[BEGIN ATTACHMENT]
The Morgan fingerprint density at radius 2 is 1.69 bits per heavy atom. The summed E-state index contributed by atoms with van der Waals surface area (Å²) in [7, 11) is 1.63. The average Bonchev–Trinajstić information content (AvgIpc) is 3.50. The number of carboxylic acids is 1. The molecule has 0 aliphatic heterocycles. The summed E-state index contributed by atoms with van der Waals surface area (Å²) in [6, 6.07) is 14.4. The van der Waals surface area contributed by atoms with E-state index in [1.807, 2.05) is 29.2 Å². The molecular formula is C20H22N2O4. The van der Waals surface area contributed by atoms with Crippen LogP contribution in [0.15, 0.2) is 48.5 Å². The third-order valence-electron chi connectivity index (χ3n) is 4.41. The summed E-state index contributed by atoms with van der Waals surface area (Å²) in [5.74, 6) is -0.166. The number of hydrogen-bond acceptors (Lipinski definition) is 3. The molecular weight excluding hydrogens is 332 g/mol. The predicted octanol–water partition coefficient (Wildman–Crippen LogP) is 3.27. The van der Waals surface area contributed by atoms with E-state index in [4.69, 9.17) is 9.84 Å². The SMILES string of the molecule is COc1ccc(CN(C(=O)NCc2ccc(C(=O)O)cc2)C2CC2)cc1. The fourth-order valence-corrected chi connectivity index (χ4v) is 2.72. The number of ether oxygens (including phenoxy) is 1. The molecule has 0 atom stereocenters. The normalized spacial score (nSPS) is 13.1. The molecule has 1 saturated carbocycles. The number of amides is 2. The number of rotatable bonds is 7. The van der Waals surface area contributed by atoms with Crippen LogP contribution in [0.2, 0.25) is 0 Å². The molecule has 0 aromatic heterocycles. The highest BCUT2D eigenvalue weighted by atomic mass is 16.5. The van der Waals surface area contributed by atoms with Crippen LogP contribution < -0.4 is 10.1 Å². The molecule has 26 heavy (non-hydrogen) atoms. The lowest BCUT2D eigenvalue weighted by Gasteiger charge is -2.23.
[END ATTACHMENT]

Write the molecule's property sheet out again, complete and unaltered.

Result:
The Morgan fingerprint density at radius 2 is 1.69 bits per heavy atom. The summed E-state index contributed by atoms with van der Waals surface area (Å²) in [7, 11) is 1.63. The average Bonchev–Trinajstić information content (AvgIpc) is 3.50. The number of carboxylic acids is 1. The molecule has 0 aliphatic heterocycles. The summed E-state index contributed by atoms with van der Waals surface area (Å²) in [6, 6.07) is 14.4. The van der Waals surface area contributed by atoms with E-state index in [1.807, 2.05) is 29.2 Å². The molecular formula is C20H22N2O4. The van der Waals surface area contributed by atoms with Crippen LogP contribution in [0.15, 0.2) is 48.5 Å². The third-order valence-electron chi connectivity index (χ3n) is 4.41. The summed E-state index contributed by atoms with van der Waals surface area (Å²) in [5.74, 6) is -0.166. The number of hydrogen-bond acceptors (Lipinski definition) is 3. The molecular weight excluding hydrogens is 332 g/mol. The predicted octanol–water partition coefficient (Wildman–Crippen LogP) is 3.27. The van der Waals surface area contributed by atoms with E-state index in [4.69, 9.17) is 9.84 Å². The SMILES string of the molecule is COc1ccc(CN(C(=O)NCc2ccc(C(=O)O)cc2)C2CC2)cc1. The fourth-order valence-corrected chi connectivity index (χ4v) is 2.72. The number of ether oxygens (including phenoxy) is 1. The molecule has 0 atom stereocenters. The normalized spacial score (nSPS) is 13.1. The molecule has 1 saturated carbocycles. The number of amides is 2. The number of rotatable bonds is 7. The van der Waals surface area contributed by atoms with Crippen LogP contribution in [0.2, 0.25) is 0 Å². The molecule has 0 aromatic heterocycles. The highest BCUT2D eigenvalue weighted by atomic mass is 16.5. The van der Waals surface area contributed by atoms with Crippen LogP contribution < -0.4 is 10.1 Å². The molecule has 26 heavy (non-hydrogen) atoms. The lowest BCUT2D eigenvalue weighted by Gasteiger charge is -2.23.